In 2012, California enacted AB 2237, amending Section 7026.1 of the Business and Professions (B&P) Code relating to contractors (Section 7026.1), effective Jan. 1, 2013. AB 2237 required “consultants” overseeing home improvement construction projects to be licensed “contractors.” The result was much confusion and concern regarding whether community association managers were considered “consultants” and thus were now required to be licensed contractors when performing common management services such as bid solicitation or oversight of common area maintenance projects.
This year, CLAC sought to clarify what it believed to be an unintended consequence of AB 2237 (i.e., the possible casting of community association managers in the role of “consultants” under Section 7026.1). CLAC contacted the Contractors State License Board (CSLB) to alert them of the issue and to propose legislation to clarify that community association managers are not consultants or contractors for the purposes of AB 2237.
Fortunately, the CSLB agreed with CLAC that including community association managers in the definition of contractor or consultant was not the intent of AB 2237. The CSLB accepted CLAC’s proposed amendment to Section 7026.1, and helped CLAC facilitate its incorporation into this year’s SB 822, an omnibus bill introduced by the Committee on Business, Professions and Economic Development.
Governor Brown recently signed SB 822 into law, adding the following provision to Section 7026.01:
“The term “contractor” or “consultant” does not include a common interest development manager, as defined in Section 11501, and a common interest development manager is not required to have a contractor’s license when performing management services, as defined in subdivision (d) of Section 11500.” (B&P Code section 7026.1(b))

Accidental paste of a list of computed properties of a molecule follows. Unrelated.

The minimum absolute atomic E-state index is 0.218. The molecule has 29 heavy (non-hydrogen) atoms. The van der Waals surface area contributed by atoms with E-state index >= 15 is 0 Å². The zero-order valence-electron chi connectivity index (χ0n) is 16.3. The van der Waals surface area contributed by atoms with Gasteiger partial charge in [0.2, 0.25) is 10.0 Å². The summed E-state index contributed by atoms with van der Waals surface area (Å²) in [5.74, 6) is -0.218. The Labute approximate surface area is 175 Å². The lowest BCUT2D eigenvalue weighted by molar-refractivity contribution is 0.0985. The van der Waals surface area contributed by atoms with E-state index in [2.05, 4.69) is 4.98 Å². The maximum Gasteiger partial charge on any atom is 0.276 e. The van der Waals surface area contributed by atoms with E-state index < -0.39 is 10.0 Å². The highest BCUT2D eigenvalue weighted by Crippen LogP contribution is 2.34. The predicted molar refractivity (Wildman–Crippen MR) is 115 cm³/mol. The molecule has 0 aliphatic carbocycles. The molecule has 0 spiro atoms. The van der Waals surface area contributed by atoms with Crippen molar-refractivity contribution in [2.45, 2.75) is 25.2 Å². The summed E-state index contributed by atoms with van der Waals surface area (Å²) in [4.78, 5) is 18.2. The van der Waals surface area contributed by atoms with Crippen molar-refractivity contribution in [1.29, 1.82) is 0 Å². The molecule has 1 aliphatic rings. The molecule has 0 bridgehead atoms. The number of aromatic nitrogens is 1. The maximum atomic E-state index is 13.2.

Community associations and their managers should still be aware that licensed contractors must be engaged to perform certain jobs. B&P Code section 7048 requires use of a licensed contractor for projects having an aggregate contract price for labor, materials and all other items of $500 or more. Also be aware that, although the CLSB clarified on the legislative record its intent with respect to community association managers, SB 822 will not be effective until Jan. 1, 2014. Until that time, community association managers should remain cautious when undertaking construction project oversight which might be seen to constitute the work of a “contractor” or “consultant.”
Nancy I. Sidoruk is an Attorney with Epsten Grinnell & Howell, APC, and is also the firm’s Director of Practice Development. She is a CLAC delegate representing the Greater Inland Empire Chapter, chairs the CAI-GRIE legislative support committee and serves as co-chair of the CLAC Grassroots Key Contacts task force.
CLAC wishes to thank attorneys Kieran J. Purcell and Nancy I. Sidoruk of Epsten Grinnell & Howell, APC, for their efforts in preparing the clarifying language which, on January 1, 2014, will become B&P Code section 7026.1(b).